Take Anand Bhushan’s show, “Broken”. The audience looked confused. Did they like what he made? Maybe, but how many of them will buy it? His clothes were made of leather, plastic and acrylic, and he used copper binding. Some of the pieces were welded together. His skirts, gowns, crop tops and jackets were textured and edgy.

Photo gallery: Best of Wills Lifestyle India Fashion Week

Traditional Indian wear with the latest trends dominated the Wills Lifestyle India Fashion Week (WIFW) in New Delhi.

The Autumn/Winter 2014 edition showcased designers such as Tarun Tahiliani and Namrata Joshipira, with Rahul Mishra presenting a collection that won the Woolmark Prize in Milan in February.

Here are highlights in pictures from the fashion week that ended on Sunday:

(Additional reporting by Arnika Thakur, editing by Tony Tharakan; Follow Sankalp on Twitter @sankalp_sp, Arnika @arnikathakur, Tony @TonyTharakan | Disclaimer: This article is website-exclusive and cannot be reproduced in any form without permission)

No anti-Muslim ideology in party – BJP’s Anurag Thakur

Many people see Anurag Thakur, 39, as the youthful face of the Bharatiya Janata Party, the main opposition to the Congress party-led government and the party of prime ministerial hopeful Narendra Modi. He is the son of the former chief minister of Himachal Pradesh, and was named one of the World Economic Forum’s global young leaders this year.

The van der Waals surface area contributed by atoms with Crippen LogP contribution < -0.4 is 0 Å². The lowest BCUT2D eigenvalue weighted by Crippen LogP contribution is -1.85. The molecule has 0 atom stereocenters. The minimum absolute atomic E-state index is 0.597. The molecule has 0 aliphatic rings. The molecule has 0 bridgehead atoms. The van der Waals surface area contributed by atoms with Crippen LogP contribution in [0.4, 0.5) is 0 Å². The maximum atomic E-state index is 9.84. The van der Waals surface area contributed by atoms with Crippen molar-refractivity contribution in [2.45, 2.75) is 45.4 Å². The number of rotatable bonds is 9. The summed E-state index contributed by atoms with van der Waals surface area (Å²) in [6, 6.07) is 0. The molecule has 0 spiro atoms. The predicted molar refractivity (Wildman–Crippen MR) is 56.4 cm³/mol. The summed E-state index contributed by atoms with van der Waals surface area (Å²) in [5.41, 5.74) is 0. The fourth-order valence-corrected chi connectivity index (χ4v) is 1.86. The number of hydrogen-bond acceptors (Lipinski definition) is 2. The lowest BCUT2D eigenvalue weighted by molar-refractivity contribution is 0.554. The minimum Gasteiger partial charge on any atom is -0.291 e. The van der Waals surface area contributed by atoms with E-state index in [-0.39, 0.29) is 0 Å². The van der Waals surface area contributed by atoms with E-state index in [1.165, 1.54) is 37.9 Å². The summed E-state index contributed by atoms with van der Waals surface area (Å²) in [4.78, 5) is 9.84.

In an interview with Reuters, Thakur spoke about Modi’s popularity as well as criticisms levelled against him. He also spoke about internal problems at the BJP, the party’s perceptions among Muslims, Congress PM contender Rahul Gandhi and more.

Here are excerpts from an interview:

Q: The BJP has attacked Congress over many issues – price rise and corruption being the biggest. Do you think these problems will be solved if Narendra Modi comes to power?
A: Today, when the country wants someone who has experience, and can deliver, 65 percent people of the country want Modi as the PM. During NDA regime, there was hardly any price rise. There were no charges of corruption against Atal Bihari Vajpayee and his government colleagues.

Movie review: Youngistaan

(Any opinions expressed here are those of the author and not of Thomson Reuters)

Syed Ahmad Afzal’s “Youngistaan” is supposed to be a funny and clever look at the reign of a carefree young man who finds himself sworn in as the prime minister of India.

Abhimanyu Kaul (Jackky Bhagnani), the son of the incumbent premier, is partying one minute and sitting by his dying fathers bedside the next. Our young hero is oblivious to his parent dying of cancer and knows nothing about the vagaries of politics in India, but is still trusted with the highest office in the country.

Abhimanyu’s wardrobe undergoes a transformation — from grungy tees to crisp, linen shirts. He makes rousing speeches at the United Nations and pushes for youth reform. What does not change though, is his whiny girlfriend and her whims and fancies, which the young prime minister insists on fulfilling, even when they are unreasonable and childish.

  •